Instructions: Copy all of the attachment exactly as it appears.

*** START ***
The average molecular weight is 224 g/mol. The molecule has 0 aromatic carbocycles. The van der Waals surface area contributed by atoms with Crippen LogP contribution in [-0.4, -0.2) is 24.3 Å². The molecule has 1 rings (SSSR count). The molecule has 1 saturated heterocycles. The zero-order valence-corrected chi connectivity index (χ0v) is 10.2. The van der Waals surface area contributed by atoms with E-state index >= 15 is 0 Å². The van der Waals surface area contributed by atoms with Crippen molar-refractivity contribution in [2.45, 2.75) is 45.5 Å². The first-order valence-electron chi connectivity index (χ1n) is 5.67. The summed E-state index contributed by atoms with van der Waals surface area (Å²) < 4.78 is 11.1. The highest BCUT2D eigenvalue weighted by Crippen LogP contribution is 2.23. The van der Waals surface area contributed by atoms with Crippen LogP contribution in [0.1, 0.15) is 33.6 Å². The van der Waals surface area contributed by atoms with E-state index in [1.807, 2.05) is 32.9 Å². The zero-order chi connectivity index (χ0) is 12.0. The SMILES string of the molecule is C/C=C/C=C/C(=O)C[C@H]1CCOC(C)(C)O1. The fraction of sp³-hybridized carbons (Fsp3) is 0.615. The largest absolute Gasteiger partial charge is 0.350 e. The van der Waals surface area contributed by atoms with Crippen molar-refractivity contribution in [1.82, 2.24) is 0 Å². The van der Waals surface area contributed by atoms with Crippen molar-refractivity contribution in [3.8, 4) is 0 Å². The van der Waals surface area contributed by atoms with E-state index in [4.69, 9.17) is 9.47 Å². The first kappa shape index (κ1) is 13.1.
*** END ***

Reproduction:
The average molecular weight is 224 g/mol. The molecule has 0 aromatic carbocycles. The van der Waals surface area contributed by atoms with Crippen LogP contribution in [-0.4, -0.2) is 24.3 Å². The molecule has 1 rings (SSSR count). The molecule has 1 saturated heterocycles. The zero-order valence-corrected chi connectivity index (χ0v) is 10.2. The van der Waals surface area contributed by atoms with E-state index >= 15 is 0 Å². The van der Waals surface area contributed by atoms with Crippen molar-refractivity contribution in [2.45, 2.75) is 45.5 Å². The first-order valence-electron chi connectivity index (χ1n) is 5.67. The summed E-state index contributed by atoms with van der Waals surface area (Å²) < 4.78 is 11.1. The highest BCUT2D eigenvalue weighted by Crippen LogP contribution is 2.23. The van der Waals surface area contributed by atoms with Crippen LogP contribution in [0.1, 0.15) is 33.6 Å². The van der Waals surface area contributed by atoms with E-state index in [1.807, 2.05) is 32.9 Å². The zero-order chi connectivity index (χ0) is 12.0. The SMILES string of the molecule is C/C=C/C=C/C(=O)C[C@H]1CCOC(C)(C)O1. The fraction of sp³-hybridized carbons (Fsp3) is 0.615. The largest absolute Gasteiger partial charge is 0.350 e. The van der Waals surface area contributed by atoms with Crippen molar-refractivity contribution in [1.82, 2.24) is 0 Å². The van der Waals surface area contributed by atoms with Crippen molar-refractivity contribution in [3.8, 4) is 0 Å². The van der Waals surface area contributed by atoms with E-state index in [4.69, 9.17) is 9.47 Å². The first kappa shape index (κ1) is 13.1.